Methodology Two methods were employed in our study. The first method involved a systematic document review and analysis of recent (post-2000) Canadian federal government policy statements on global or international health, or other policies and statements issued by federal Ministries or departments whose activities have strong if indirect bearing on health. Ten such documents were located. A discourse analysis of these documents was conducted searching for specific references to how health was framed as a policy issue. An initial template of policy framings, based upon earlier work by the researchers was used, followed by a thematic coding to ensure that novel rationales were also captured.
The second method was key informant interviews using purposive and snowball sampling. Thirteen (13) interviews were conducted with persons from the government, academic research and civil society sectors. All interviewees were recruited on the basis of their recent and current engagement in global health and foreign policy. Transcripts were returned to interviewees for member-checking if they so requested. Interview data were thematically coded with the assistance of qualitative data analysis software, NVivo.
Results International relations scholars argue that national security and economic interests will often conflict with and inevitably trump that of global development and humanitarian aid, the domains within which most global health issues reside. Our study’s findings offer little evidence to challenge the supposition that health, when it does rise in Canadian foreign policy, does so primarily for instrumental reasons. Moreover, health is primarily and increasingly framed in relation to national security and economic interests. Little attention has been given to human rights obligations relevant to health as a foreign policy issue, and global health is not seen as a priority of the present government. Global health is nonetheless regarded as something with which Canadian foreign policy must engage, if only because of Canada’s membership in many United Nations and other multilateral fora. Development of a single global health strategy or framework is seen as important to improve intersectoral cooperation on health issues, and foreign policy coherence. There remains a cautious optimism that health could become the base from which Canada reasserts its internationalist status.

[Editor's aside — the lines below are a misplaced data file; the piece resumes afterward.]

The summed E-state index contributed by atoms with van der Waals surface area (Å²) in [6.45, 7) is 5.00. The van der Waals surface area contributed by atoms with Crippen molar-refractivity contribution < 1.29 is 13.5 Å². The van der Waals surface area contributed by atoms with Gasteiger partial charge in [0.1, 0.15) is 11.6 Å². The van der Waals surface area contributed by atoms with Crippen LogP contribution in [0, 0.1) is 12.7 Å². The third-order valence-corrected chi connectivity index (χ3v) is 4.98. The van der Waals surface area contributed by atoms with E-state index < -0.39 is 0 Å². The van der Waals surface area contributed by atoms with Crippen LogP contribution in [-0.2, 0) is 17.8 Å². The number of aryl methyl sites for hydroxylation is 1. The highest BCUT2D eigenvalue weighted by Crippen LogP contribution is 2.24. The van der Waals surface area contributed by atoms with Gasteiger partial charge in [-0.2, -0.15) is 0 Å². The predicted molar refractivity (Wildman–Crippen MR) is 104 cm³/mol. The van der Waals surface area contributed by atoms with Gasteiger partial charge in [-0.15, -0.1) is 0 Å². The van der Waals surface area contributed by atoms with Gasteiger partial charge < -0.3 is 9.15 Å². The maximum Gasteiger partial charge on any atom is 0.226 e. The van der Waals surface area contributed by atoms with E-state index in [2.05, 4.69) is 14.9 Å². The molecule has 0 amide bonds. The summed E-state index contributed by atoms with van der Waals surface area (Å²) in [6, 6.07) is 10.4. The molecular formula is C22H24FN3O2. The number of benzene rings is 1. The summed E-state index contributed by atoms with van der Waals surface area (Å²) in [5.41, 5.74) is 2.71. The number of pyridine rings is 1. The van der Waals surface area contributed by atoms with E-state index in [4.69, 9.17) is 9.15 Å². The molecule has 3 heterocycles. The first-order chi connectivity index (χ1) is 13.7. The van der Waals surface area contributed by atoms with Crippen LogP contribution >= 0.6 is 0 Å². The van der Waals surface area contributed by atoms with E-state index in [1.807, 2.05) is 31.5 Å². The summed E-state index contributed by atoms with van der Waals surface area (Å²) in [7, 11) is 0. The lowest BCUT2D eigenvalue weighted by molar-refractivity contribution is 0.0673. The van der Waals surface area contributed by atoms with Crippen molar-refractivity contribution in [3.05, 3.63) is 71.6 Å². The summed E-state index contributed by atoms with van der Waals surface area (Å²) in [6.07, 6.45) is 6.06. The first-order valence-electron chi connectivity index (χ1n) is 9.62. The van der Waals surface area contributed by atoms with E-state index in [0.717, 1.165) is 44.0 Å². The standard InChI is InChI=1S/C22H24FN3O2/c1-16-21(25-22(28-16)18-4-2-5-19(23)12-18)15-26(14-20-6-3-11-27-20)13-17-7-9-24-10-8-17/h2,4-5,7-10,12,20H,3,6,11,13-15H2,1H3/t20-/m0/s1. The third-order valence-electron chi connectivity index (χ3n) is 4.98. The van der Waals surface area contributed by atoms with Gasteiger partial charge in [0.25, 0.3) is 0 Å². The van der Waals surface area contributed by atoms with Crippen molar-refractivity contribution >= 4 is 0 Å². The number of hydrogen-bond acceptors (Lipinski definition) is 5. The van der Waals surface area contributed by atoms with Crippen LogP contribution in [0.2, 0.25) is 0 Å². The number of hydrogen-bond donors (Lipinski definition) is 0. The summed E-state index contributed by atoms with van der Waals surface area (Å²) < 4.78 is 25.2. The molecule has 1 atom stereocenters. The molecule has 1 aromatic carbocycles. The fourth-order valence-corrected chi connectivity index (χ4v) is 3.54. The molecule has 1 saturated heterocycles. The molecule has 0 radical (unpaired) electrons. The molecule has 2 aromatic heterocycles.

Conclusion National security and global competitive advantage are playing the dominant roles in Canadian foreign policy. The challenge is how effectively, if at all, global health can find a position within such a framing, and without losing its moral or humanitarian base. Our own study findings are inconclusive on this point; although we found a keen desire for Canada to re-assert its presence in global health. We leave the last word on that count to one of our informants:
"[Health] is a win/win situation … It’s not like a trade issue, it’s not like a natural resources issue, it’s something that all countries can agree on [is] a benefit to their citizens. And I think if we can actually situate global health as a sort of a flagship of a renewed Canada foreign policy, I think that would be perceived extremely well by Canadians as being a reaffirmation of Canada’s engagement, in much the same way that we used to be considered as peace builders and peacekeepers internationally. I think Canadians are looking for that."